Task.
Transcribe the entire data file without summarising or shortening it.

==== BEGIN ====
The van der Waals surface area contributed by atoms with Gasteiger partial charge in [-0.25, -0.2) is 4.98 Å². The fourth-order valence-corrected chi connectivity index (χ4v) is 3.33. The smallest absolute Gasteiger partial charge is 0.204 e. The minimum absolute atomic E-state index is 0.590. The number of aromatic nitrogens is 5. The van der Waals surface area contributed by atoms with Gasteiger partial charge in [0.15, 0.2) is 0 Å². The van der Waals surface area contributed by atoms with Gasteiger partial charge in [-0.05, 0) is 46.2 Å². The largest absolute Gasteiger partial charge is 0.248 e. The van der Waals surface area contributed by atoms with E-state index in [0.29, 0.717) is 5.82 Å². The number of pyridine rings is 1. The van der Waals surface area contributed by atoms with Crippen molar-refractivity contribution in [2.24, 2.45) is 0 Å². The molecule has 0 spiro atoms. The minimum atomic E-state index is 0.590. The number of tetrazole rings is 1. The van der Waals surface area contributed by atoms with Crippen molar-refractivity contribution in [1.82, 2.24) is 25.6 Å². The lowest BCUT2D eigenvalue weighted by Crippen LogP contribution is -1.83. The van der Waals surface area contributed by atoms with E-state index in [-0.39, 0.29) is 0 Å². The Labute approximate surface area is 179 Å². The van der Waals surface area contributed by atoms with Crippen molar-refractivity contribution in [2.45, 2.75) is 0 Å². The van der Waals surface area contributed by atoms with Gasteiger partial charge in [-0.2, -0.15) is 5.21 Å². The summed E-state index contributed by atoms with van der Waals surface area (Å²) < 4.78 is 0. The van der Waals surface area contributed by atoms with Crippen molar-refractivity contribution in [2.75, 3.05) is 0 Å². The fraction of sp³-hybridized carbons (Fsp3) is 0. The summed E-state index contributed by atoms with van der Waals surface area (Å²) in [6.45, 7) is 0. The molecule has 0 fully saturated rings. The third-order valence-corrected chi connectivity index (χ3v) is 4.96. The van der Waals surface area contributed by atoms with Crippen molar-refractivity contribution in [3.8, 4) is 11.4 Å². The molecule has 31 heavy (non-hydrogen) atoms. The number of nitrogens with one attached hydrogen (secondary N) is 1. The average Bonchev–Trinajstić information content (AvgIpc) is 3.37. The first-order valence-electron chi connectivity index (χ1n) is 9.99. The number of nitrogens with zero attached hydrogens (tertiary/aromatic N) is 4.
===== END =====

The van der Waals surface area contributed by atoms with Gasteiger partial charge in [-0.25, -0.2) is 4.98 Å². The fourth-order valence-corrected chi connectivity index (χ4v) is 3.33. The smallest absolute Gasteiger partial charge is 0.204 e. The minimum absolute atomic E-state index is 0.590. The number of aromatic nitrogens is 5. The van der Waals surface area contributed by atoms with Gasteiger partial charge in [0.15, 0.2) is 0 Å². The van der Waals surface area contributed by atoms with Gasteiger partial charge in [-0.05, 0) is 46.2 Å². The largest absolute Gasteiger partial charge is 0.248 e. The van der Waals surface area contributed by atoms with E-state index in [0.29, 0.717) is 5.82 Å². The number of pyridine rings is 1. The van der Waals surface area contributed by atoms with Crippen molar-refractivity contribution in [2.24, 2.45) is 0 Å². The molecule has 0 spiro atoms. The minimum atomic E-state index is 0.590. The number of tetrazole rings is 1. The van der Waals surface area contributed by atoms with Crippen molar-refractivity contribution in [1.82, 2.24) is 25.6 Å². The lowest BCUT2D eigenvalue weighted by Crippen LogP contribution is -1.83. The van der Waals surface area contributed by atoms with E-state index in [-0.39, 0.29) is 0 Å². The Labute approximate surface area is 179 Å². The van der Waals surface area contributed by atoms with Crippen molar-refractivity contribution in [2.45, 2.75) is 0 Å². The van der Waals surface area contributed by atoms with Gasteiger partial charge in [-0.2, -0.15) is 5.21 Å². The summed E-state index contributed by atoms with van der Waals surface area (Å²) < 4.78 is 0. The van der Waals surface area contributed by atoms with Crippen molar-refractivity contribution in [2.75, 3.05) is 0 Å². The fraction of sp³-hybridized carbons (Fsp3) is 0. The summed E-state index contributed by atoms with van der Waals surface area (Å²) in [6.45, 7) is 0. The molecule has 0 fully saturated rings. The third-order valence-corrected chi connectivity index (χ3v) is 4.96. The van der Waals surface area contributed by atoms with Crippen molar-refractivity contribution in [3.8, 4) is 11.4 Å². The molecule has 31 heavy (non-hydrogen) atoms. The number of nitrogens with one attached hydrogen (secondary N) is 1. The average Bonchev–Trinajstić information content (AvgIpc) is 3.37. The first-order valence-electron chi connectivity index (χ1n) is 9.99. The number of nitrogens with zero attached hydrogens (tertiary/aromatic N) is 4.